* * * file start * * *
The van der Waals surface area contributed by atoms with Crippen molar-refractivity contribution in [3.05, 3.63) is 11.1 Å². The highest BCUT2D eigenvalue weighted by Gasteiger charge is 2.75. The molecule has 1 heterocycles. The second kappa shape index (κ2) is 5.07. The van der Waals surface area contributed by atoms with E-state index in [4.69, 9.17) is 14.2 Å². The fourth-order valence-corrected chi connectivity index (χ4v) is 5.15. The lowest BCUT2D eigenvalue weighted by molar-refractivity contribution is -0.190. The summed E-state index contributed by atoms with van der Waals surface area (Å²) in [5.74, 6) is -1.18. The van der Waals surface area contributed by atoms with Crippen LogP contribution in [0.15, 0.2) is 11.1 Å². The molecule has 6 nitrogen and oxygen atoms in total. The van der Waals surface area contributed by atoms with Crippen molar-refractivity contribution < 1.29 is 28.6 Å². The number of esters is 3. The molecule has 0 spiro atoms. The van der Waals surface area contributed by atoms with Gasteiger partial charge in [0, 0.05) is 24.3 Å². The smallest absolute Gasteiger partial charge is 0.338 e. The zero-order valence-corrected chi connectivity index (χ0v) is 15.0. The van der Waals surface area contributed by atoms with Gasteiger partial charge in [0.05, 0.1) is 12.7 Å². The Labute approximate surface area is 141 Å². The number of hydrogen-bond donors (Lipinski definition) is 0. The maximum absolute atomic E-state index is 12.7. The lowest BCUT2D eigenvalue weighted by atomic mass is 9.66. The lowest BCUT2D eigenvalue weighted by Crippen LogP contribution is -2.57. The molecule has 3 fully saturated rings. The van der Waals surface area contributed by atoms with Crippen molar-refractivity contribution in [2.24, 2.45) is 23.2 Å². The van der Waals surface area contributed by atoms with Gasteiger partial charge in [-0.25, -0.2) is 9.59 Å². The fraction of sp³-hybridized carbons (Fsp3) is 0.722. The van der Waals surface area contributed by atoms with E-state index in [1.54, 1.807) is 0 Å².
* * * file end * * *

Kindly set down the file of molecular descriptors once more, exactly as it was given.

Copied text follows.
The van der Waals surface area contributed by atoms with Crippen molar-refractivity contribution in [3.05, 3.63) is 11.1 Å². The highest BCUT2D eigenvalue weighted by Gasteiger charge is 2.75. The molecule has 1 heterocycles. The second kappa shape index (κ2) is 5.07. The van der Waals surface area contributed by atoms with E-state index in [4.69, 9.17) is 14.2 Å². The fourth-order valence-corrected chi connectivity index (χ4v) is 5.15. The lowest BCUT2D eigenvalue weighted by molar-refractivity contribution is -0.190. The summed E-state index contributed by atoms with van der Waals surface area (Å²) in [5.74, 6) is -1.18. The van der Waals surface area contributed by atoms with Crippen LogP contribution in [0.15, 0.2) is 11.1 Å². The molecule has 6 nitrogen and oxygen atoms in total. The van der Waals surface area contributed by atoms with Crippen molar-refractivity contribution < 1.29 is 28.6 Å². The number of esters is 3. The molecule has 0 spiro atoms. The van der Waals surface area contributed by atoms with Gasteiger partial charge in [0, 0.05) is 24.3 Å². The smallest absolute Gasteiger partial charge is 0.338 e. The zero-order valence-corrected chi connectivity index (χ0v) is 15.0. The van der Waals surface area contributed by atoms with Gasteiger partial charge in [0.05, 0.1) is 12.7 Å². The Labute approximate surface area is 141 Å². The number of hydrogen-bond donors (Lipinski definition) is 0. The maximum absolute atomic E-state index is 12.7. The lowest BCUT2D eigenvalue weighted by atomic mass is 9.66. The lowest BCUT2D eigenvalue weighted by Crippen LogP contribution is -2.57. The molecule has 3 fully saturated rings. The van der Waals surface area contributed by atoms with Crippen molar-refractivity contribution in [2.24, 2.45) is 23.2 Å². The van der Waals surface area contributed by atoms with Gasteiger partial charge in [-0.25, -0.2) is 9.59 Å². The fraction of sp³-hybridized carbons (Fsp3) is 0.722. The van der Waals surface area contributed by atoms with E-state index in [1.54, 1.807) is 0 Å².